Thus, it does not appear to be the case that lax gun control is a significant factor deterring interstate migration. Either it is a minor issue compared to other government policies or it attracts migrants seeking stronger protection for their right to own firearms. We cannot know for sure what the effects on foot voting will be if the Supreme Court begins to more rigorously enforce its precedents protecting Second Amendment rights.96See McDonald v. City of Chicago, 561 U.S. 742, 791 (2010); District of Columbia v. Heller, 554 U.S. 570, 628–36 (2008). So far, enforcement of these precedents has been quite limited. But the Court may change that in New York State Rifle & Pistol Association v. Beach, 818 F. App’x 99 (2d Cir. 2020), cert. granted, 141 S. Ct. 2566 (2021), a case currently before them. But, so far, available evidence does not suggest that that relatively stronger gun rights deter foot voters.

There is, likewise, no evidence indicating that protection for abortion rights, or for other possible constitutional rights, deters migrants. Whether recent moves by some “red states” to crack down on abortion increase migration remains to be seen.97For an overview, see Alan Greenblatt, How Red States Got Their Groove Back, Governing (July 26, 2021), For example, it is too early to assess the potential impact of Texas’s recently enacted SB 8 law, which imposes severe civil liability on nearly all abortions performed six weeks after conception or later and leaves enforcement up to lawsuits by private parties.98See Whole Woman’s Health v. Jackson, 141 S. Ct. 2494, 2495–98 (2021) (describing the law). The Supreme Court recently refused to issue a preliminary injunction against the law, and barred on procedural grounds many—but not all—of the lawsuits challenging it.99See Whole Woman’s Health v. Jackson, 2021 WL 5931622 (mem) (Supreme Court, Dec. 16, 2021) (barring some suits, but permitting others): Whole Woman’s Health v. Jackson, 141 S.Ct. at 2495 (2021) (refusing to grant preliminary injunction). The ultimate effect of the SB 8 litigation remains unclear, as of the time this Article was completed in early 2022.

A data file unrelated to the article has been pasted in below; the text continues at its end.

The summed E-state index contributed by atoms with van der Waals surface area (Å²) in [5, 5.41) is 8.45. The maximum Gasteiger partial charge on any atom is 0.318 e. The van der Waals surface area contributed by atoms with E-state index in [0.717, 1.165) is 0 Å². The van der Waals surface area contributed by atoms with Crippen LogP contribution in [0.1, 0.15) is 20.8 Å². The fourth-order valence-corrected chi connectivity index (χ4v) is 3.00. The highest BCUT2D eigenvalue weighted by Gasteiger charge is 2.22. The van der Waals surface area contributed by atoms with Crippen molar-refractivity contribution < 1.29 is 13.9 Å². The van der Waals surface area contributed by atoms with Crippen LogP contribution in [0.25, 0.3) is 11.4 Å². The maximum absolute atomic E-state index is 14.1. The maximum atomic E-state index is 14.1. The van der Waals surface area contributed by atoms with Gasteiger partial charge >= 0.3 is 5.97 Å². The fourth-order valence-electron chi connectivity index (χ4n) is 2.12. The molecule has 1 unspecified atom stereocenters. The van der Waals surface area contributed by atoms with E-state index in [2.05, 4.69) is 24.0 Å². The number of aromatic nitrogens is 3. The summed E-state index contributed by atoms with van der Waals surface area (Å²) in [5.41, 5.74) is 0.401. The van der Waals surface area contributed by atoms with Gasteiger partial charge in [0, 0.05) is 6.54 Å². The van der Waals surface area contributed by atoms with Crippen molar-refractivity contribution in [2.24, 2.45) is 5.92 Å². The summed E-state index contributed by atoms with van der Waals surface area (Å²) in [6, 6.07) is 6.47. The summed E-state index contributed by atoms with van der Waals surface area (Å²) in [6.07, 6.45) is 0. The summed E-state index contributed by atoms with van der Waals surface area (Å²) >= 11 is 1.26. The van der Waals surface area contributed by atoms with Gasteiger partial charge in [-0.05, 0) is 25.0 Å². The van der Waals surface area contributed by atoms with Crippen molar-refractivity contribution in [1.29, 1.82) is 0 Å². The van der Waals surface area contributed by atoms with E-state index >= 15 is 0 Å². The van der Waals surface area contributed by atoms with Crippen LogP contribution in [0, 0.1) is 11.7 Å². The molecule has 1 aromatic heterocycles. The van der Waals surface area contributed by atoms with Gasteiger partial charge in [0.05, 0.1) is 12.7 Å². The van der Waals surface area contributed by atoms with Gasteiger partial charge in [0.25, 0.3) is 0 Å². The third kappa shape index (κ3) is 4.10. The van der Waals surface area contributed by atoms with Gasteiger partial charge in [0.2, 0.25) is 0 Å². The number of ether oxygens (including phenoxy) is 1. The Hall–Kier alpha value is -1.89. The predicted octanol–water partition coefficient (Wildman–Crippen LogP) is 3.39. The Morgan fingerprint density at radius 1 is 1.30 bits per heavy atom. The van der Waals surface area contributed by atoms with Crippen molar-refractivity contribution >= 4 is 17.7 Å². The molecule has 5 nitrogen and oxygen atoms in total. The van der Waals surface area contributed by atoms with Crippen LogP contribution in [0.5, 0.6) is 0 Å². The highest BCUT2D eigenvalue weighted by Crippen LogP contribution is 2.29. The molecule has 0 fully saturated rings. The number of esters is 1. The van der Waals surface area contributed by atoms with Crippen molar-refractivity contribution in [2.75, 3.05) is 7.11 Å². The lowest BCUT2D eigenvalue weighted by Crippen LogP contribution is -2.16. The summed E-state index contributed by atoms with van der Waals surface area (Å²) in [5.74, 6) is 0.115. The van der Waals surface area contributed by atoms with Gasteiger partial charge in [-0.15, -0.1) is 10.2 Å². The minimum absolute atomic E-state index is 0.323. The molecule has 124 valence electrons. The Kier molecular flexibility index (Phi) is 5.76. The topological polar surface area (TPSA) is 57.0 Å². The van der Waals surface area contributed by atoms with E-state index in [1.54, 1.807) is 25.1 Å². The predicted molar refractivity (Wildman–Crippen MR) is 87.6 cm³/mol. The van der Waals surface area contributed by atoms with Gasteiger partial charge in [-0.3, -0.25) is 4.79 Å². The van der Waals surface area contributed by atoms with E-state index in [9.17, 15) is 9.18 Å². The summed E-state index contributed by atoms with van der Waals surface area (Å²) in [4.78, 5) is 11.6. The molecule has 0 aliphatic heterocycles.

None of this proves that either lax gun control or broad abortion rights are necessarily a good idea, or that either is a constitutional right that courts should strongly protect. I do not attempt to resolve these longstanding debates here. Rather, my point is that the available evidence does not support the notion that strong protection for either deters foot voting.

It is possible, of course, that judicial protection for some types of individual rights really does deter migration, even if protection of gun rights or abortion rights does not. If so, foot voting considerations would counsel against strong judicial intervention to protect those rights. There are also likely to be some rights for which protection doesn’t much affect foot voting either way. In the latter scenario, foot voting should not play any significant role in our evaluation of the merits of judicial protection for those rights.

In this Article, I do not attempt a comprehensive foot-voting-oriented evaluation of every current or conceivable constitutional right. Instead, I cover a more limited range of rights for which the net beneficial effects on foot voting opportunities are especially strong. Even if the role of foot voting in assessing constitutional rights is limited to these cases of “low-hanging fruit,” it is still significant, as many of the rights in question are very important ones.

V.     Facilitating Foot Voting Through International Migration